Fort Ord closed in 1994 after the Base Realignment and Closure Act passed in 1988. At the size of San Francisco, 28,000 acres, it is the largest army base to ever have closed in the US. Unsurprisingly, the nearby cities took an economic beating as a result.
What to Do with All That Land?
The neighboring communities received divided portions of the land, with proposals to use it for artist colonies, amusement parks, golf courses, you name it. No one could agree on how to use the ex-Fort Ord land, which caused more than a few scuttles. In the end, the State of California had to step in and make the final decision.
Their verdict was to use Fort Ord for education, the environment, and economic vitality. California State University – Monterey Bay was established on Fort Ord grounds. As of 2009, the majority of the land became Fort Ord Dunes State Park and National Monument. That was an easy choice because ot its wildlife variety and lush natural beauty. Both the educational and environmental uses of the land also helped the economy.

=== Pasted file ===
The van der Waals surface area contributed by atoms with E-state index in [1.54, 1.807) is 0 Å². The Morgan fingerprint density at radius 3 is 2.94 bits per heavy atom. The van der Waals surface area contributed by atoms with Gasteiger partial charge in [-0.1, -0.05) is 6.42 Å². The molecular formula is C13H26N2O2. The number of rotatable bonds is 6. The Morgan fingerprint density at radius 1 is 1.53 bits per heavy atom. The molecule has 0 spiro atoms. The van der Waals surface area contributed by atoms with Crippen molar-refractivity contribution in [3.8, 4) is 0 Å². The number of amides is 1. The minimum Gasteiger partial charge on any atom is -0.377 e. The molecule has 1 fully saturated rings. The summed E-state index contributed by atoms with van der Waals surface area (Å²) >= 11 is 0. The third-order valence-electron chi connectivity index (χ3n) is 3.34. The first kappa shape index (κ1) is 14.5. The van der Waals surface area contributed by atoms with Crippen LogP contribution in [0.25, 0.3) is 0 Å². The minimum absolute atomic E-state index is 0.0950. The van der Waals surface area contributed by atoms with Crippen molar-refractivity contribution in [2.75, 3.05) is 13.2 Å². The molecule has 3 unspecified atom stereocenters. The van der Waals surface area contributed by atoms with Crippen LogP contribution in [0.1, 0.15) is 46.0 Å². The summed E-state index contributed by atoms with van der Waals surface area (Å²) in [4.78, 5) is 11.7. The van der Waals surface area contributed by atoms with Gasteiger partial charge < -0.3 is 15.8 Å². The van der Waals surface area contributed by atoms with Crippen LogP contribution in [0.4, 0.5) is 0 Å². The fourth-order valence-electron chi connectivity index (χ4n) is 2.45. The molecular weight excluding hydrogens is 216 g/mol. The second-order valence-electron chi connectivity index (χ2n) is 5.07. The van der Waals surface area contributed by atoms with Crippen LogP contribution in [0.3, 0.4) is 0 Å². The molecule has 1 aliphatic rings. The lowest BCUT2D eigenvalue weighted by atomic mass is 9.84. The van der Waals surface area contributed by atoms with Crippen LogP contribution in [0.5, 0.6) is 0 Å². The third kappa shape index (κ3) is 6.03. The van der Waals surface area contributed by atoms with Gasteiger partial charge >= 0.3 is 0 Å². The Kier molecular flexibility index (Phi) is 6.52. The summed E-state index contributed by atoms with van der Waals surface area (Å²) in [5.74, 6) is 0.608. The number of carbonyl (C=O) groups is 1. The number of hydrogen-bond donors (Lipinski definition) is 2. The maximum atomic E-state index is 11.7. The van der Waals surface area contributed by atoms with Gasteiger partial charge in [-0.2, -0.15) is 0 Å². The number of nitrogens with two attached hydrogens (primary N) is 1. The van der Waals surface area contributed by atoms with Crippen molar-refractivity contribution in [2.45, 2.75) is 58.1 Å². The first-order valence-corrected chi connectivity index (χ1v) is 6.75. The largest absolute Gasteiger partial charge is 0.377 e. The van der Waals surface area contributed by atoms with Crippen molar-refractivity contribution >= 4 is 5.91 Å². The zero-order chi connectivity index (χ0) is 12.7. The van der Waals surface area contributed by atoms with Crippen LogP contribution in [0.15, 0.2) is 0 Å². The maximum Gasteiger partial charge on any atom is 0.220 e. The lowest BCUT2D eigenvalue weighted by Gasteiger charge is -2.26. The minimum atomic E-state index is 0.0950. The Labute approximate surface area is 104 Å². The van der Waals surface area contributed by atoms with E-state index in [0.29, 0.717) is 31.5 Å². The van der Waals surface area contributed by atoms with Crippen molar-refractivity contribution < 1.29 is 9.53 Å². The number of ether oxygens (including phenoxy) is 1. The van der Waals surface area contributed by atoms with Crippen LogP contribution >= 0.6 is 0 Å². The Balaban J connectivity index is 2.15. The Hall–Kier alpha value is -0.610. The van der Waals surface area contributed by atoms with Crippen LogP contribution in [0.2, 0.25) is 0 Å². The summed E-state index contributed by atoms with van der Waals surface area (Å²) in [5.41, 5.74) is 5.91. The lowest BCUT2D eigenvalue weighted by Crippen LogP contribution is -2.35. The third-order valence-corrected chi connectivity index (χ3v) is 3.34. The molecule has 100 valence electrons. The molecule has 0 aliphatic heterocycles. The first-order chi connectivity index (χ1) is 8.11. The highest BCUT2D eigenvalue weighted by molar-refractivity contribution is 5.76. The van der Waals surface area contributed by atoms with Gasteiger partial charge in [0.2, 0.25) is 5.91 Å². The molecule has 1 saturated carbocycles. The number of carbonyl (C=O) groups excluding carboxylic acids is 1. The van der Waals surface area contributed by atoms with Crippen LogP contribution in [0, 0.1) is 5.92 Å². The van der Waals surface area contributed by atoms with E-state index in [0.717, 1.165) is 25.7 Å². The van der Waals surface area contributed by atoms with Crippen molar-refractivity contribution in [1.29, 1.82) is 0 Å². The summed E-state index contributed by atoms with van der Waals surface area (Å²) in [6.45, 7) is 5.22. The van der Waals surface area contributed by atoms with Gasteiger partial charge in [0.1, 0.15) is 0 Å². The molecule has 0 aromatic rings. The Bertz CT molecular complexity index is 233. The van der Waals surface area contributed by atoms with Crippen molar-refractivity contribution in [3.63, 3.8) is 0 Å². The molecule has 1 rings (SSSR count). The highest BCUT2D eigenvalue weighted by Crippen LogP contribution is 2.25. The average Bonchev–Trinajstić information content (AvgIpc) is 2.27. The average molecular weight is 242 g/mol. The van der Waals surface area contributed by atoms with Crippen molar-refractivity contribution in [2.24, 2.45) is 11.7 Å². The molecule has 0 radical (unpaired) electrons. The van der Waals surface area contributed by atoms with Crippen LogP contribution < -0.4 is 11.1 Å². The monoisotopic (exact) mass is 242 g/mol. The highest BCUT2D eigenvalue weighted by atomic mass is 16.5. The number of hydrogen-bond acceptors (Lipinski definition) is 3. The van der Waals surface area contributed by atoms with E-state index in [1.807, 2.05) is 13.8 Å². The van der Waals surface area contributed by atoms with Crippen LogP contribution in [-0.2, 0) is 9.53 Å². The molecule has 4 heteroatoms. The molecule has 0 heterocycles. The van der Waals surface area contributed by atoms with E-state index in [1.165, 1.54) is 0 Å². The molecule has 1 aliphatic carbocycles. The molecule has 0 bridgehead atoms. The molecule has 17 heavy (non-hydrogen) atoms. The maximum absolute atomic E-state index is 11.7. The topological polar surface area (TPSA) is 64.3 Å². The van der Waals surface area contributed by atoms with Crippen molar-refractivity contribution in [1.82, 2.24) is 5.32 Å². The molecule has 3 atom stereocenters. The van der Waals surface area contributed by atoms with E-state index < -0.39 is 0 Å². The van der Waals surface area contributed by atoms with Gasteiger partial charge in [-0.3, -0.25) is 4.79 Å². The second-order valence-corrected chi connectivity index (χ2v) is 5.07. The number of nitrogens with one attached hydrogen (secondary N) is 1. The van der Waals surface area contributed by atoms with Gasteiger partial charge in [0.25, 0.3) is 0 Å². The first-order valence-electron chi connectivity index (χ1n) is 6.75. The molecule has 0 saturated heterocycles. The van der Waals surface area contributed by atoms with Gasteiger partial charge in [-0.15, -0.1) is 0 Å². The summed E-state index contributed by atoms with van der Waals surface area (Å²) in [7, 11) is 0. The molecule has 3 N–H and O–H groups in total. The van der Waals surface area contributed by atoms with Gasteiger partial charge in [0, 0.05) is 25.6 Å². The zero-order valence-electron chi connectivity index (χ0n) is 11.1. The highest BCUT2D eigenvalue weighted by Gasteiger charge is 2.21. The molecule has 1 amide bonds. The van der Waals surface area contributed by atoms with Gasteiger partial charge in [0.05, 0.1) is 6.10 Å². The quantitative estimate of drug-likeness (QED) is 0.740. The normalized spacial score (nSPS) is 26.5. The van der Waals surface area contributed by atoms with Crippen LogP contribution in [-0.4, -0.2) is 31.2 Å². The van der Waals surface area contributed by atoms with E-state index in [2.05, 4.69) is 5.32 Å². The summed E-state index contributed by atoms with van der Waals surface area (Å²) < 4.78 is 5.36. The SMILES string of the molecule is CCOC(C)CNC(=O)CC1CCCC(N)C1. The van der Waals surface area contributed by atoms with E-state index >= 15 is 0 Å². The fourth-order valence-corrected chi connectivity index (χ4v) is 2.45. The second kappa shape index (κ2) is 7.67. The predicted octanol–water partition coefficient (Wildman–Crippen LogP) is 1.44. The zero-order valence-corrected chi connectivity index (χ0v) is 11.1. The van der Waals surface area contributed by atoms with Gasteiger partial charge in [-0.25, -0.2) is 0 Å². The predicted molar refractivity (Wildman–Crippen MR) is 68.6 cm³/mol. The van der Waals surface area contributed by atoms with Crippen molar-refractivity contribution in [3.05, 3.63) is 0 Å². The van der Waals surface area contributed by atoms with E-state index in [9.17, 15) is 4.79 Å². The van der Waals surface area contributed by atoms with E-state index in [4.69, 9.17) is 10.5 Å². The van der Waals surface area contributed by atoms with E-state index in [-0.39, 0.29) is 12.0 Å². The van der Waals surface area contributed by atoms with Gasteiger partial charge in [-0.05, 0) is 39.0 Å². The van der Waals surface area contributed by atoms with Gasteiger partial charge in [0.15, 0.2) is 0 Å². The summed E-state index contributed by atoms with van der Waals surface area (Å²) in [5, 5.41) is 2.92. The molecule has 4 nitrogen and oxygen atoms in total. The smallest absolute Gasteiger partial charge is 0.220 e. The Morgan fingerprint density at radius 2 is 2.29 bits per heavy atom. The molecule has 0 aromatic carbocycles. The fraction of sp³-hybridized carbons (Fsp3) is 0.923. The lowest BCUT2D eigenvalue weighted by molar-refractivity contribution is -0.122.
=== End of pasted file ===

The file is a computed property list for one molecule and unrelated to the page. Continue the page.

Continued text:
While thousands of acres of toxic buildings and empty lots still remain on Fort Ord land, the decisions about what to do with them and the rest of the land lie in the hands of the community. Hopefully, they will keep the best interest of the land and its rich history in mind.